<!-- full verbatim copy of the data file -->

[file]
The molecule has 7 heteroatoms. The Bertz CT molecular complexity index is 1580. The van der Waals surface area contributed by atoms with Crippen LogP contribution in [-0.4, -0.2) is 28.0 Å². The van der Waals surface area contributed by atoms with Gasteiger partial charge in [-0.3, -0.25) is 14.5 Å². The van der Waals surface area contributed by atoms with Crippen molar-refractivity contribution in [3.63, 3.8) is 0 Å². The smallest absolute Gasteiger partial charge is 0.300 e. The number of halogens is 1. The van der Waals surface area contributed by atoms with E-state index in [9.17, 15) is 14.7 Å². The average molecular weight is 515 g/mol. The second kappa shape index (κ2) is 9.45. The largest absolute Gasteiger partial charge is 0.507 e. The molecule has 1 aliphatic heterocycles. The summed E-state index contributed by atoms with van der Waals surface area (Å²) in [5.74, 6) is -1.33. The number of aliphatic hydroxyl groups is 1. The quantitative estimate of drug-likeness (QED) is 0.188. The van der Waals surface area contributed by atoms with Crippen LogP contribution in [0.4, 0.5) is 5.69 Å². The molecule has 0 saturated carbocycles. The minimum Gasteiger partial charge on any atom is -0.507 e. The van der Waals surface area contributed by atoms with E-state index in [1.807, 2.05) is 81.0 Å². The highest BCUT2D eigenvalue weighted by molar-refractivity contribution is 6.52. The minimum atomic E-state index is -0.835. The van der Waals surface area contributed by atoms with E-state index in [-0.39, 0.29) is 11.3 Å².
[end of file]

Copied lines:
The molecule has 7 heteroatoms. The Bertz CT molecular complexity index is 1580. The van der Waals surface area contributed by atoms with Crippen LogP contribution in [-0.4, -0.2) is 28.0 Å². The van der Waals surface area contributed by atoms with Gasteiger partial charge in [-0.3, -0.25) is 14.5 Å². The van der Waals surface area contributed by atoms with Crippen molar-refractivity contribution in [3.63, 3.8) is 0 Å². The smallest absolute Gasteiger partial charge is 0.300 e. The number of halogens is 1. The van der Waals surface area contributed by atoms with E-state index in [9.17, 15) is 14.7 Å². The average molecular weight is 515 g/mol. The second kappa shape index (κ2) is 9.45. The largest absolute Gasteiger partial charge is 0.507 e. The molecule has 1 aliphatic heterocycles. The summed E-state index contributed by atoms with van der Waals surface area (Å²) in [5.74, 6) is -1.33. The number of aliphatic hydroxyl groups is 1. The quantitative estimate of drug-likeness (QED) is 0.188. The van der Waals surface area contributed by atoms with Crippen LogP contribution in [0.4, 0.5) is 5.69 Å². The molecule has 0 saturated carbocycles. The minimum Gasteiger partial charge on any atom is -0.507 e. The van der Waals surface area contributed by atoms with E-state index in [1.807, 2.05) is 81.0 Å². The highest BCUT2D eigenvalue weighted by molar-refractivity contribution is 6.52. The minimum atomic E-state index is -0.835. The van der Waals surface area contributed by atoms with E-state index in [-0.39, 0.29) is 11.3 Å².